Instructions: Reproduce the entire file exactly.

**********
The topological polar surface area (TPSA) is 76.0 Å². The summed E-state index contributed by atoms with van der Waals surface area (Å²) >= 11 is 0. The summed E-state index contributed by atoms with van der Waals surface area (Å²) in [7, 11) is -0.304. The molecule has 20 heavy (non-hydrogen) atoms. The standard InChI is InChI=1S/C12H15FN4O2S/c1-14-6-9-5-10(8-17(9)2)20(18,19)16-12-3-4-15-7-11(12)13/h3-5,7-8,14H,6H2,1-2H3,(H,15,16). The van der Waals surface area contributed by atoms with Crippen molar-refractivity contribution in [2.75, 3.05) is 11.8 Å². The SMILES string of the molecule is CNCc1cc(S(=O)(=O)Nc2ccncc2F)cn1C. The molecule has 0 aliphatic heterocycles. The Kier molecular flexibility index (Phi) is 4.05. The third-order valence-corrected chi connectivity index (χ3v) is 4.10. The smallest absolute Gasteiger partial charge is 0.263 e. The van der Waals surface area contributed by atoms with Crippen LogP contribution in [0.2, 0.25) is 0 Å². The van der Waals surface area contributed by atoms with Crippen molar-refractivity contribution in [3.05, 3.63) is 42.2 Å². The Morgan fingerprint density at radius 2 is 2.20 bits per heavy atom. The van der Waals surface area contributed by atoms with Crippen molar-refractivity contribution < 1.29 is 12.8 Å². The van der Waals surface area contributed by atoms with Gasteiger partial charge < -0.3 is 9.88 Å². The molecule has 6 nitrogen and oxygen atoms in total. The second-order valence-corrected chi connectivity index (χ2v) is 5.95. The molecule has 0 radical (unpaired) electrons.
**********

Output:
The topological polar surface area (TPSA) is 76.0 Å². The summed E-state index contributed by atoms with van der Waals surface area (Å²) >= 11 is 0. The summed E-state index contributed by atoms with van der Waals surface area (Å²) in [7, 11) is -0.304. The molecule has 20 heavy (non-hydrogen) atoms. The standard InChI is InChI=1S/C12H15FN4O2S/c1-14-6-9-5-10(8-17(9)2)20(18,19)16-12-3-4-15-7-11(12)13/h3-5,7-8,14H,6H2,1-2H3,(H,15,16). The van der Waals surface area contributed by atoms with Crippen molar-refractivity contribution in [2.75, 3.05) is 11.8 Å². The SMILES string of the molecule is CNCc1cc(S(=O)(=O)Nc2ccncc2F)cn1C. The molecule has 0 aliphatic heterocycles. The Kier molecular flexibility index (Phi) is 4.05. The third-order valence-corrected chi connectivity index (χ3v) is 4.10. The smallest absolute Gasteiger partial charge is 0.263 e. The van der Waals surface area contributed by atoms with Crippen LogP contribution in [0.2, 0.25) is 0 Å². The van der Waals surface area contributed by atoms with Crippen molar-refractivity contribution in [3.05, 3.63) is 42.2 Å². The Morgan fingerprint density at radius 2 is 2.20 bits per heavy atom. The van der Waals surface area contributed by atoms with Crippen molar-refractivity contribution < 1.29 is 12.8 Å². The van der Waals surface area contributed by atoms with Gasteiger partial charge < -0.3 is 9.88 Å². The molecule has 6 nitrogen and oxygen atoms in total. The second-order valence-corrected chi connectivity index (χ2v) is 5.95. The molecule has 0 radical (unpaired) electrons.